Of course there were flowers: Indian paintbrush, columbine, shooting stars, wall flowers and daisies, just to name a few.

These were expected. What wasn’t was the short tunnel formed by rocks that one had to pass through and the opportunity to walk behind a waterfall.

The waterfall was only a trickle this day, but it was still cool to walk behind it. — Photo by Pat Bean

I wish you had been with me.

Bean’s Pat: Darla Writes http://tinyurl.com/7bl7zo6 The best writing advice ever. I promise. Tell me if you agree.  This wandering/wondering old broad’s blog pick of the day.


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“She was wearing a canary-yellow two-piece bathing suit, one piece of which she would not actually be needing for another nine or ten years.” – J.D. Salinger

Joy with yellow petals -- Photo by Pat Bean

Travels With Maggie

I think Mother Nature must love the color yellow as much as I do.

From the dandelions that she sprinkles on lawns to the consternation of gardeners, to the unbridled joy of enthusiastic sunflowers that linger long after the bloom of other wildflowers have faded away, these exclamations of color delight my soul.

I’m not alone in my joy.

Wrote Johan Wolfange Goethe about the yellow “It is the color closest to light. In its utmost purity it always implies the nature of brightness and has a cheerful, serene, gently stimulating character.

yellow cactus bloom at Pancho Villa State Park in New Mexico -- Photo by Pat Bean “How wonderful yellow is. It stands for the sun,” said Vincent Van Gogh, one of my favorite artists.

Pablo Picasso also had an opinion about yellow and the sun: “There are painters who transform the sun into a yellow spot, but there are others who, thanks to their art and intelligence, transform a yellow spot into the sun.”

“I made a circle with a smile for a mouth on yellow paper, because it was sunshiny and bright,” said Harvey Ball, who is credited with being creator of the Smiley face. .

Don't forget to smile today.

“I really just want to be warm yellow light that pours over everyone I love.” said musician Conor Oberst.

Curious George followed the man with the yellow hat home from Africa, Dorothy followed the yellow brick road, the Beatles fancied a yellow submarine, we ride in yellow taxis, and look up information in the yellow pages.

And yellow always stops my camera in its tracks.

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South Llano River State Park

Entrance to the visitor center at this Texas state park made me feel as if I had come into a world of faries. In addition to the colorful wildflowers, I was welcomed by a scarlet tanager that hung around the building. -- Photo by Pat Bean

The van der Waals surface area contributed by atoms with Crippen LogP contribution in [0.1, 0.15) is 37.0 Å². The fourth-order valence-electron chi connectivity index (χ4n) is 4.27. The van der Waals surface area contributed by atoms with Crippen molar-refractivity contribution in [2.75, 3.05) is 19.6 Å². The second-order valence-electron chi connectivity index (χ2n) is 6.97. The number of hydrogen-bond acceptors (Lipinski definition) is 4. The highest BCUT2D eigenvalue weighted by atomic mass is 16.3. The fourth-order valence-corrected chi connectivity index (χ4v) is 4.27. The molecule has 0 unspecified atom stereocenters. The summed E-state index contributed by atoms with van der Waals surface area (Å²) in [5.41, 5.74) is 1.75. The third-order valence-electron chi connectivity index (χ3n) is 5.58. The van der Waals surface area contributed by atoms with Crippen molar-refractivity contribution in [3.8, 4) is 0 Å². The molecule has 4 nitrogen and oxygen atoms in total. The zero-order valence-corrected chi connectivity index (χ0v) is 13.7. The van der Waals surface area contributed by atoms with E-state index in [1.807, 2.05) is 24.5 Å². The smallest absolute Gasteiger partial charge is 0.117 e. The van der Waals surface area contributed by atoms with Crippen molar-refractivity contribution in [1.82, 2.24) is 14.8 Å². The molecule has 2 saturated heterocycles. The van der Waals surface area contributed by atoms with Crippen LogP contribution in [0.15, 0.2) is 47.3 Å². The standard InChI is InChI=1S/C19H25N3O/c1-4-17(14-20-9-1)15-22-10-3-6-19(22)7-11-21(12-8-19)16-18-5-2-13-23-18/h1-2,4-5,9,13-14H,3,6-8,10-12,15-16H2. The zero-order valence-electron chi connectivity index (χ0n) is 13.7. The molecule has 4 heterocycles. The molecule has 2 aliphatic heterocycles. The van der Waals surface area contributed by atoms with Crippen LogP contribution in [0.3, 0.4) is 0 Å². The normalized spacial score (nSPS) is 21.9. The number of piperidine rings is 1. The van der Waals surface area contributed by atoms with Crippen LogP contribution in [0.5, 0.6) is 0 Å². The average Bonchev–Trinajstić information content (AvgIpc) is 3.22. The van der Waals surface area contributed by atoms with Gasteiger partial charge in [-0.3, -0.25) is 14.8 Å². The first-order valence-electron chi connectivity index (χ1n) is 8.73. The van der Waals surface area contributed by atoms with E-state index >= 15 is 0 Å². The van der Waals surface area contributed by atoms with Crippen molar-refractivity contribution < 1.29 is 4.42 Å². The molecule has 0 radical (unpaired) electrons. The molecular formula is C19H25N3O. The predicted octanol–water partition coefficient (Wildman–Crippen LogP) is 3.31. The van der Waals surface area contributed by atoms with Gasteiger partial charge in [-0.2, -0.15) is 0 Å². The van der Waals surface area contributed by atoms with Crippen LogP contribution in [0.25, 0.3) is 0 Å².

“Earth Laughs in Flowers.” — Ralph Waldo Emerson

“I perhaps owe having become a painter to flowers.” Claude Monet  


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Common mullein just starting to blossom -- Photo by Pat Bean

“Oh, grey hill,
Where the grazing herd
Licks the purple blossom,
Crops the spiky weed!
Oh, stony pasture,
Where the tall mullein
Stands up so sturdy
On its little seed!”
– Edna St. Vincent Millay

Travels With Maggie

Beautiful walk this morning here at Lake Walcott, where the mullein’s tall stalks are just beginning to fill with yellow blossoms.

As the weather has turned warmer – although not into the triple digits my family and friends back in Texas have been enduring – things have become to pop out. I see something new every morning when I take my walk with Maggie.

Mullein with the park and lake in the background. -- Photo by Pat Bean

This morning was especially nice, and so I decided to take a break from my African Safari to share it with you.

I’m not sure what the wildflower below is, although I think it may belong to the onion family. Perhaps one of you wildflower experts can identify it. I hope so because I really do like to know the proper names of things.

Meanwhile I’ll be back later today with more recap of Kim and my African Safari adventures.

Who can name this plant? -- Photo by Pat Bean

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“Spring’s last-born darling, clear-eyed sweet, Pauses a moment with white twinkling feet, And golden locks in breezy play, Half teasing and half tender, to repeat her song of May.” –Susan Coolidge

Looking out over Lake Walcott on a cool day through tree branches that are just now beginning to green up. -- Photo by Pat Bean

Travels With Maggie

Today is the last day of May, and supposedly summer should be on the way. In fact, it was already being felt mid-April when I left my family behind in Texas, where yesterday they had temperatures in the 90s.

Here in Southern Idaho, yesterday’s temperatures were only in the 40s, but the weather gurus say it’ll be in the 60s today.

I think the birds, who have mostly been staying sheltered during the past few days of cold, wind and rain, might have heard the news as well. I was awakened by their blaring symphony outside my RV.

Barn, rough-winged, violet-green and bank swallows are making the landscape outside my window look as if it’s full of moving polka dots. Bright orange-chested robins are courting and building nests. Canada geese are already raising goslings. Western grebes are dancing on the lake. Common nighthawks are circling overhead in the evenings.

American goldfinch have already emptied my thistle bag twice. Killdeer are loudly squealing on the ground as they lead trespassers away from their nests in the grass. Starlings are going in and out of a hole in the self-pay kiosk outside my RV. Mourning doves are gobbling up the birdseed I threw on the ground. And brightly colored Bullock’s orioles are preening their puffed-out feathers.

I’m a happy birder.

It’s also been a delight the past two weeks to watch spring, which everyone says is quite late this year, come out of hiding.